Extra Credit Blog
Can you use a natural disaster for your public relations campaign?
Visit Florida, the organization responsible for driving tourism business to Florida, tried to bring some sunshine in after a blizzard hit the Northeast.
Last week DC and the surrounding areas was hit with one of the worst winter storms in 300 years. As residents were digging out from under several feet of snow, the Florida Department of Transportation offered a lending hand. They sent up dump trucks to help clear snow in the Capitol.
Supporting those in need, whether you are a government entity, nonprofit, or corporation, can be a great public relations opportunity. Not only is it good to lend a helping hand, but it can have a positive impact on your key publics, who in turn spread positive messages about you.
But, sending dump trucks alone would most likely not generate that much buzz. So, the Florida Department of Transportation and Visit Florida partnered to make the most out of this activity by creating special signs on the dump trucks heading north.
The signs on the trucks featured a fun message with a snowman hitching a ride to Florida and the headline “Sharing the Sunshine.” This is a great example of how an organization can take advantage of a news event to get noticed by key publics and generate some earned media.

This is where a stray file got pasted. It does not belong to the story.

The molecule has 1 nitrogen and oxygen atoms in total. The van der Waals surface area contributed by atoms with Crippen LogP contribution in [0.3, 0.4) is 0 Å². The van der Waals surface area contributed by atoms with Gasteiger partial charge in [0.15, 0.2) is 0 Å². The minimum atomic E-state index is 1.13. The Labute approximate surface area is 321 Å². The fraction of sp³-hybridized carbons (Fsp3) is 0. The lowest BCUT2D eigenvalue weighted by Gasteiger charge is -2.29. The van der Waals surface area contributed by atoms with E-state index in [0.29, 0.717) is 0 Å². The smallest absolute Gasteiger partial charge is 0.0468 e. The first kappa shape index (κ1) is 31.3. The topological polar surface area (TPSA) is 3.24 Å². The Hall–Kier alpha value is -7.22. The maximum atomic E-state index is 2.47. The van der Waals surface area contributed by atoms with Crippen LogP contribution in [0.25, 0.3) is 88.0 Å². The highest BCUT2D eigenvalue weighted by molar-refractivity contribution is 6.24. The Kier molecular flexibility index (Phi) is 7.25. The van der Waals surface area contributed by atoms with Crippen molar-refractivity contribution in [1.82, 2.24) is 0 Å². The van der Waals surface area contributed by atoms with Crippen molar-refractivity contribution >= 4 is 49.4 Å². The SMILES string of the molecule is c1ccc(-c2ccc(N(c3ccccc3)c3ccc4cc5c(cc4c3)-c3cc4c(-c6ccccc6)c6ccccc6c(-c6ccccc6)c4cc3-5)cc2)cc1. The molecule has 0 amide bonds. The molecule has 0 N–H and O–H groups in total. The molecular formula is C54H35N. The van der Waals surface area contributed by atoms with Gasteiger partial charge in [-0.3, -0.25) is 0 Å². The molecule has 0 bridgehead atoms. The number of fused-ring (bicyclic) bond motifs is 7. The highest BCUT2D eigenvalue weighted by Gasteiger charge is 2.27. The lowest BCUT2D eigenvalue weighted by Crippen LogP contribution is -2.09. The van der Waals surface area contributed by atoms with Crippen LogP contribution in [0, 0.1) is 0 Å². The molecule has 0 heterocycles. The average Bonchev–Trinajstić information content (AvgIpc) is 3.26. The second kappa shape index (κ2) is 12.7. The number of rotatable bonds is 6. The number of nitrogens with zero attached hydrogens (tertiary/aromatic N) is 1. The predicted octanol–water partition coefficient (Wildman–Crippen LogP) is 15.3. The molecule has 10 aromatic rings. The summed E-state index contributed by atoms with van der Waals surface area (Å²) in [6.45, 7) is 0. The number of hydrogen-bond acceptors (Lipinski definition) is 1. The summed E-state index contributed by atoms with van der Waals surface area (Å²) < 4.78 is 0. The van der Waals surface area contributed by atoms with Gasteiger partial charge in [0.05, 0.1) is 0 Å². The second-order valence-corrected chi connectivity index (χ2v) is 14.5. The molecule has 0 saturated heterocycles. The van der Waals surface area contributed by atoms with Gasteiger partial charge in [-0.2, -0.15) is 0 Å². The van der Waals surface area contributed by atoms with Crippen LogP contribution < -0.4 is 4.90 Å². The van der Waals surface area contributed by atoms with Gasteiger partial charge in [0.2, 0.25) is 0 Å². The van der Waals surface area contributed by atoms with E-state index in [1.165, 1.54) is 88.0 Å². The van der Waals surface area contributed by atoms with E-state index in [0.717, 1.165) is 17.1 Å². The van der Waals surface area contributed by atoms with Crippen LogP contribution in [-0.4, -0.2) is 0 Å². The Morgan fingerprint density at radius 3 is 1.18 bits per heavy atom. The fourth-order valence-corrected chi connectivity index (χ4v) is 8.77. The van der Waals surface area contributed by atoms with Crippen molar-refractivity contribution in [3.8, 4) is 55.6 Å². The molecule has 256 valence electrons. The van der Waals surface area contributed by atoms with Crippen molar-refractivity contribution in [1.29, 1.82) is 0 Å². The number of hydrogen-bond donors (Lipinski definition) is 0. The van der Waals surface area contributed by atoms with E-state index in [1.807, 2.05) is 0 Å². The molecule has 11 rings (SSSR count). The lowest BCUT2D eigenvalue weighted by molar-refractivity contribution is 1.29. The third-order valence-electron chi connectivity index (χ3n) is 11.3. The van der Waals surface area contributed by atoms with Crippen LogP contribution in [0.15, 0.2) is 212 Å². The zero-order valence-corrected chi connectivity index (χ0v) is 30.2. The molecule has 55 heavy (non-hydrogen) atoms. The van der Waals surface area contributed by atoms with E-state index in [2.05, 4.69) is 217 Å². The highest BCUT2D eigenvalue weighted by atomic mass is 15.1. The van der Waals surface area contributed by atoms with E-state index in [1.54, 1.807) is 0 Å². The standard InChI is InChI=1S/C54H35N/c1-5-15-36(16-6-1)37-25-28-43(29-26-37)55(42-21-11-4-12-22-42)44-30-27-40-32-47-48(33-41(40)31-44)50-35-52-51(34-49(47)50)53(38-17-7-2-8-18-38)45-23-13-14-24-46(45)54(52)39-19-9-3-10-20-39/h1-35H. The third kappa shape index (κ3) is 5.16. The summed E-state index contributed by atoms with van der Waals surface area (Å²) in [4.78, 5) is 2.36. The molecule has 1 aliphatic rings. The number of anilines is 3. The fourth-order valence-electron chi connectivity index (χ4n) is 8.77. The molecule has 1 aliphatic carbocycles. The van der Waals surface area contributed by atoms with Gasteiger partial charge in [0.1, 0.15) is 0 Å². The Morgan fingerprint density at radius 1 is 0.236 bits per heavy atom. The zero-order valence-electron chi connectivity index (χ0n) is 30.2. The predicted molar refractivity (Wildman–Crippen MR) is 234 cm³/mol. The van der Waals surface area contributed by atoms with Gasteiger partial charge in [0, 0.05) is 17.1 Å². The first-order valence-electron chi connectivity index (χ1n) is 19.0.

If the trucks did not feature the special graphics, then most likely very few people would have heard about the help provided. Instead, it generated local and national media coverage as stories spread about the cleanup efforts. Over 50 news articles appear when you do a Google News search for “visit Florida dump trucks.” Images of the trucks taken by individuals are posted on social media.
Watching trends and news is an important part of public relations. While you should have plans and strategies always in place, you also need to plan for news events and happenings. The “Sharing the Sunshine” campaign is just that. I assume they had graphics and images ready to go before the storm hit. It’s winter time, a snowstorm was going to happen. So, when the timing was right, they could quickly implement their plan.
How do you feel about using natural disaster assistance to promote tourism? Is it fun and appropriate or does it cross the line into bad taste?